Cyber security struggles: where to go to for help

Dakota Murphey
Business Growth Consultant
30th September 2019

Cyber security is one of the most important challenges facing businesses today but sadly, many fail to get even the basics right. Thankfully, however, there are a variety of organisations to turn to for help, support and advice in this area. Here are key ones to help improve your business’ cyber security posture.


The first place many UK businesses go to for assistance is the National Cyber Security Centre (NCSC) – a part of GCHQ. This is a government organisation that provides free advice and offers a wealth of practical information and guidance across a range of subjects, such as password security, vulnerability management, incident response and, cloud security.

For example, many businesses struggle with securely configuring their Office 365 environment – so the NCSC has published a dedicated advisory on the subject. Additionally, the NCSC releases a Weekly Threat Report, which helps business to stay up-to-date with the latest attacks and online scams. So, no matter what kind of issue a company would like help with this, the site can provide a useful initial insight to improve understanding.


There are many reasons to improve your business’ cyber security, and one of them is regulatory compliance. It is essential that organisations of all sizes implement appropriate security controls and procedures to meet the latest standards. Failing to do so, could result in a penalty and/or a fine. The Information Commissioner’s Office (ICO) is an independent public body that reports directly to Parliament. It has many responsibilities, but some of the most crucial are upholding information rights and enforcing compliance with regulations such as the General Data Protection Regulation (GDPR), the Privacy and Electronic Communications Regulations (PECR) and the Network and Information Systems Regulations (NIS).

The ICO‘s website is a very useful resource pertaining to all aspects of data regulation.


The IISP Having recently been granted royal charter status, the Chartered Institute of Information Security Professionals is an important professional body for security professionals. The organisation is not-for-profit, and aims to improve and advance professionalism and working practices within the industry.

The IISP holds regular events across the country and these provide a brilliant opportunity to network with cyber security peers and to seek out advice from those with specialist knowledge.

The website of the organisation is another useful resource for businesses, helping anyone to keep up-to-date with the latest news and insights.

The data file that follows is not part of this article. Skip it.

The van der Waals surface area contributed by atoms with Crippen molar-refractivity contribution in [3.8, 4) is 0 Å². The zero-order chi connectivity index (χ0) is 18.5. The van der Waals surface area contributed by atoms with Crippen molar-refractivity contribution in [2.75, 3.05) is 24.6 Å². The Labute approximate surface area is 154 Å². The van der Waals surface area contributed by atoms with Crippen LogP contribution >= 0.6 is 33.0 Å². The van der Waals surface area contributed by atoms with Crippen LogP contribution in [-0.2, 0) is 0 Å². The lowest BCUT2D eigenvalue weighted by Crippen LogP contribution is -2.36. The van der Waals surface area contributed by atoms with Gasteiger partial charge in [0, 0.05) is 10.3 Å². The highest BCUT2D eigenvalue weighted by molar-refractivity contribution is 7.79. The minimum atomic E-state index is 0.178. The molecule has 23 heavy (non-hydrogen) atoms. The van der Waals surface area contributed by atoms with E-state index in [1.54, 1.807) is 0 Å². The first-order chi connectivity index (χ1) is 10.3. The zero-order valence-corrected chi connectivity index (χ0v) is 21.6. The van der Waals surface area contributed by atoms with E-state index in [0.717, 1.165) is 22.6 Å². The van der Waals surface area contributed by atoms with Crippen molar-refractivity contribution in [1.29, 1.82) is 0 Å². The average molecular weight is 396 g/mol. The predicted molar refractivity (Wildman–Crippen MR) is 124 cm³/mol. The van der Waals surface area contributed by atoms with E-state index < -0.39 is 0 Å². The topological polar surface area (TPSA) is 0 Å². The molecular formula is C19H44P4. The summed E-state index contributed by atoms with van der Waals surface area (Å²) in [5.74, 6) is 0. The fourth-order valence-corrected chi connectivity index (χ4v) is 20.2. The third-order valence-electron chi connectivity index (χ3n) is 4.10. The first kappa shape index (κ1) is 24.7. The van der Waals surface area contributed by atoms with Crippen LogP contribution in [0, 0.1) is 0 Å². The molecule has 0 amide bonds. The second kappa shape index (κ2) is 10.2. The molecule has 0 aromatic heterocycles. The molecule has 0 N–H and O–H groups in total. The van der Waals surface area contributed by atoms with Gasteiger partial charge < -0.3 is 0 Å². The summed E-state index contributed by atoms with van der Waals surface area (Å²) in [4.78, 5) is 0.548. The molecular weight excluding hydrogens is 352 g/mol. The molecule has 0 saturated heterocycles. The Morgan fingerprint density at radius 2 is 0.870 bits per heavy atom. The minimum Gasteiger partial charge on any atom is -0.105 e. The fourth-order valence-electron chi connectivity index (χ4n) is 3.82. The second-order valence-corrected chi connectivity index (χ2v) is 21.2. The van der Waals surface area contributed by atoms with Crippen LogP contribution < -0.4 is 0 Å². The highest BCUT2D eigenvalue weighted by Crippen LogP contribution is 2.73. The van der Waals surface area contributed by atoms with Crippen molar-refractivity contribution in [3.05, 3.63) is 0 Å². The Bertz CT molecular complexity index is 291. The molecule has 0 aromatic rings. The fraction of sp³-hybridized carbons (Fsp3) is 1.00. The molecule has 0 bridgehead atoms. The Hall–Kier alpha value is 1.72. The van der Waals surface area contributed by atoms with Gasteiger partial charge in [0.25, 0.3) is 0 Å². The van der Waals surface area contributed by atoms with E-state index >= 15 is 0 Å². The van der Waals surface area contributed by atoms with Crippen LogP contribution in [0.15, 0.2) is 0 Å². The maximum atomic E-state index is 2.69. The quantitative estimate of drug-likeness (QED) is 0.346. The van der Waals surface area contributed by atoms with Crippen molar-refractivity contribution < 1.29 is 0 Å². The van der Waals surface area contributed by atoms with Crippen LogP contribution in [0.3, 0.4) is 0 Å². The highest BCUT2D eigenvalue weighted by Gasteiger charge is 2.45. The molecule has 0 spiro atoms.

A Virtual CISO

Many larger organisations employ a dedicated person responsible for establishing and coordinating information security. This may be a Chief Information Security Office (CISO) or a Head of Security – and they will typically be a highly experienced and qualified individual.

However, in smaller organisations it often a struggle to employ someone in such a position. CISOs, for instance, can command very large salaries. It is for this reason that enlisting the support of a Virtual CISO has become popular. A Virtual CISO is a senior cyber security professional who may work for a business on a consultancy basis and can be called upon to carry out risk assessments, assist with overall security strategy, and mentor internal staff.


A Managed Security Service Provider (MSSPs) is an organisation that specialises in providing advice and support to companies that need to improve their cyber security posture. They provide a wide range of services, including cyber security monitoring and management, as well as vulnerability assessments.

A business will not only use an MSSP for their specialist knowledge and skills, but in order to bridge the shortfall in cyber security professionals. Outsourcing cyber security can also be far more cost effective.

There are many types of organisations providing managed security services so it is vital for a business to research the best type for its needs. If an organisation lacks an in-house security team and technologies, for example, it may need to consider a Managed Detection and Response (MDR) service, which provides a complete turnkey solution to help prevent, identify and rapidly eliminate threats.

It is important to remember, then, that there is plenty of good advice around if you need it. Cybersecurity has become a critical issue for businesses around the world, so be sure that you are making use of wealth of information available.

Do you want to join the conversation?

Sign up here
  • Get the most from Business West

    • Receive our newsletter
    • Access white papers & case studies
    • Join the conversation on our blog
  • 21,000 businesses trust us to help them start, grow, innovate & export - as well as lobby government on their behalf.